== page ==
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In a "multitouch" environement, any application showed on a surface can be rotated/scaled to the direction of an user. Actual solution is to drawing the application on a FBO, and draw a rotated/scaled rectangle with the texture on it. I don't think it's good for performance, and all graphics cards don't provide FBO.

The idea is to clip the rendering viewport in the direction of user. Since glViewport cannot be used for that, is another way exist to achieve that ?

(glViewport use (x, y, width, height), and i would like (x, y, width, height, rotation from center?))

PS: rotating the modelview or projection matrix will not help, i would like to "rotate the clipping plan" generated by glViewport. (only part of the all scene).

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So that if you rotate by 45 degrees, you get a diamond-shaped scene in your rectangular viewport? –  aib Feb 24 '09 at 13:51
yes, and i don't want this :) I want to rotate the rectangular viewport (for clipping) –  tito Feb 26 '09 at 19:50

2 Answers 2

up vote 2 down vote accepted

There's no way to have a rotated viewport in OpenGL, you have to handle it manually. I see the following possible solutions :

  • Keep on using textures, perhaps using glCopyTexSubImage instead of FBOs, as this is basic OpenGL feature. If your target platforms are hardware accelerated, performance should be ok, depending on the number of viewports you need on your desk, as this is a very common use case nowadays.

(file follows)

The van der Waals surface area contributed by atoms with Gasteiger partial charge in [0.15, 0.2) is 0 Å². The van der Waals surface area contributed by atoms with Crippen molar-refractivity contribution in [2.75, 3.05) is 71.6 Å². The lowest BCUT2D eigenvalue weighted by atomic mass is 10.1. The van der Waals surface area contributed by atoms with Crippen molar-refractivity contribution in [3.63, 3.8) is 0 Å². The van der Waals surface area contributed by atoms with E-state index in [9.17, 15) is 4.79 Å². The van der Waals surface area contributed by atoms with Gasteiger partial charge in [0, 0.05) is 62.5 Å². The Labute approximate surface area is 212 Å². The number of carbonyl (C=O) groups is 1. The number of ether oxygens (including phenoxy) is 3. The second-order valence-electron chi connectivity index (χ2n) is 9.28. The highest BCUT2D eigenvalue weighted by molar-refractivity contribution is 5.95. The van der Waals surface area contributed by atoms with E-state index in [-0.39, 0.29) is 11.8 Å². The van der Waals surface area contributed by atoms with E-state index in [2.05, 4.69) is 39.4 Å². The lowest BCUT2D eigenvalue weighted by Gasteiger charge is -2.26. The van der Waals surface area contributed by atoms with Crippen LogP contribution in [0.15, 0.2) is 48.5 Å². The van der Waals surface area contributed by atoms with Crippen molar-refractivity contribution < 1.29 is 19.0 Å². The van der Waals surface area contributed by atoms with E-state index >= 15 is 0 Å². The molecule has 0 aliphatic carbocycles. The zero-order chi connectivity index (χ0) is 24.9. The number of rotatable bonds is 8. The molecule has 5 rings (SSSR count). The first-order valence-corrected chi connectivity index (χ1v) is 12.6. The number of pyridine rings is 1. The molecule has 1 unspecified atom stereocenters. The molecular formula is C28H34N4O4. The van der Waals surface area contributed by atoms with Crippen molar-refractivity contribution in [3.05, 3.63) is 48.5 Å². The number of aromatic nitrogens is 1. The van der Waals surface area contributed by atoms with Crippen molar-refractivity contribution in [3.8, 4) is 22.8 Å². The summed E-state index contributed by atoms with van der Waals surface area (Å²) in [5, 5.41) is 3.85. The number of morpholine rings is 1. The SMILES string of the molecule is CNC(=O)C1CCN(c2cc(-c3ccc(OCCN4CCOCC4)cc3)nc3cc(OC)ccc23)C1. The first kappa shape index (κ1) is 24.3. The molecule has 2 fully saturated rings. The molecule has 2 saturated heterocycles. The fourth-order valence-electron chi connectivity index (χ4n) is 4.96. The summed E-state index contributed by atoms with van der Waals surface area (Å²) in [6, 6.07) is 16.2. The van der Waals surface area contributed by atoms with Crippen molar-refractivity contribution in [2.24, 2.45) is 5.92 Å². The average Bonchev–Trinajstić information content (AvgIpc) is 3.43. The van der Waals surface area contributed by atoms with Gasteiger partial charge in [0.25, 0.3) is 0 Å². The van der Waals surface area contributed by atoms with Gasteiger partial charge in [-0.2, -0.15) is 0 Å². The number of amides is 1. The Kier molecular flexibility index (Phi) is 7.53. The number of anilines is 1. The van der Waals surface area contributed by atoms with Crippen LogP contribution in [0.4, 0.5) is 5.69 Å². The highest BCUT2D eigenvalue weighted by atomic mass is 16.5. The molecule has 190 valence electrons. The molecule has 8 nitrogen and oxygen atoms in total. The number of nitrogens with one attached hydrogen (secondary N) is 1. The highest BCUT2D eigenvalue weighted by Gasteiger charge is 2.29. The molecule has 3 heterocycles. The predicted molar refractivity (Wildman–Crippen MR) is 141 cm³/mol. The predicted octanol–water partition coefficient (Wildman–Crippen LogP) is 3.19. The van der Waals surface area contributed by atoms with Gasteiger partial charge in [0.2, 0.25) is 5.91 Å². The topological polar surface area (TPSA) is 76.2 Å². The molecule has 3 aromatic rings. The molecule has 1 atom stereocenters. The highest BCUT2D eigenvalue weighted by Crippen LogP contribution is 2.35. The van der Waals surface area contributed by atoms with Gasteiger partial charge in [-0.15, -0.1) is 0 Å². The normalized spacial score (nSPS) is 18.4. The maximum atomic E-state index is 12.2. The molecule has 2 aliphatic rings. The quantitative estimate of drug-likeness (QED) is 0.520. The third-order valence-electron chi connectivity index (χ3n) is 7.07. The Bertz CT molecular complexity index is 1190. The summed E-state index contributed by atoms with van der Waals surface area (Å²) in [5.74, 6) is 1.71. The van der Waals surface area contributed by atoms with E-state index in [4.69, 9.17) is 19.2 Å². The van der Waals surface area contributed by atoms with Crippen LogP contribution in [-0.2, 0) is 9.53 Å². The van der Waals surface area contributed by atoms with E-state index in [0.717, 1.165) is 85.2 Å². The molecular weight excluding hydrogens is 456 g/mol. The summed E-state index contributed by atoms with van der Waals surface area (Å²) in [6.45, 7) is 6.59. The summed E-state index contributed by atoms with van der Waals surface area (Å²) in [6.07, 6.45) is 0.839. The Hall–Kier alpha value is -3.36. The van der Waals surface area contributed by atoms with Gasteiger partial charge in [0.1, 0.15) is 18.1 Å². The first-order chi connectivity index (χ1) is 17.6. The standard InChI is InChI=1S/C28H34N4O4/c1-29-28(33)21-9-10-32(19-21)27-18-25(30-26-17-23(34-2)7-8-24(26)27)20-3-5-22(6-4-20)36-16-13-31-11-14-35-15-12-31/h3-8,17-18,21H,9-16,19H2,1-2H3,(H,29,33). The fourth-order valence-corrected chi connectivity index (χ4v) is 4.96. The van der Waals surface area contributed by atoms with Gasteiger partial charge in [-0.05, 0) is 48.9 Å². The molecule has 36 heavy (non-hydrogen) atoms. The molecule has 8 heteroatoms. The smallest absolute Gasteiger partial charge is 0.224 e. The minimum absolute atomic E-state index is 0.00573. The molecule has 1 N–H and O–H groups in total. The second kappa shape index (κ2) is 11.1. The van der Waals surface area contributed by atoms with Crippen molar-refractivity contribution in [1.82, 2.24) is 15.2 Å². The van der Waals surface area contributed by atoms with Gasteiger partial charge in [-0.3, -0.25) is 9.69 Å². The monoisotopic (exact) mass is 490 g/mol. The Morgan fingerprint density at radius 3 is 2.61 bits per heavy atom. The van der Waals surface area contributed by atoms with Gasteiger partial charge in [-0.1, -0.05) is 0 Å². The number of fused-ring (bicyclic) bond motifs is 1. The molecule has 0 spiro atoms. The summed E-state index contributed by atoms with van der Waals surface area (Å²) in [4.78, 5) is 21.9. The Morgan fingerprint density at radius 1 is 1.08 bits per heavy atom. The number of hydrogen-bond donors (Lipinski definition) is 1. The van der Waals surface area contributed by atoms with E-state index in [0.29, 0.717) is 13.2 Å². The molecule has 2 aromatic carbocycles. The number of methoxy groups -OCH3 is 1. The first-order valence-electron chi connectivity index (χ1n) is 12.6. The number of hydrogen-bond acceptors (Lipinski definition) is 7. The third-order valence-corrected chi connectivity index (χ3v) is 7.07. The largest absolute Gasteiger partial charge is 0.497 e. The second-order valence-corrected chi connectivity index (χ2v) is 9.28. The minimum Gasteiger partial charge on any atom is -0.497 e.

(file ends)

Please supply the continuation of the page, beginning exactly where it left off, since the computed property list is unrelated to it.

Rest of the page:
• Without textures, you could setup your glViewport to the screen-aligned bounding rectangle (rA) of your rotated viewport (rB) (setting also proper scissor testing area). Then draw a masking area, possibly only in depth or stencil buffer, filling the (rA - rB) area, that will prevent further drawing on those pixels. Then draw normally your application, using a glRotate to adjust you projection matrix, so that the rendering is properly oriented according to rB.

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Using stencil buffer is a good idea. Is clip plane can do the same thing ? –  tito Feb 27 '09 at 14:37
You'd certainly be able to do the thing using 4 clip planes, I did not mention them because it seems that the support of user clip planes is not great on some OpenGL platforms. On older hardware, they have restrictions, and I don't know if you could to 4 clip planes, perhaps... –  rotoglup Feb 27 '09 at 18:58
ok, i don't know that. thanks anyway :) –  tito Mar 1 '09 at 21:28

If you already have the code set up to render your scene, try adding a glRotate() call to the viewmodel matrix setup, to "rotate the camera" before rendering the scene.

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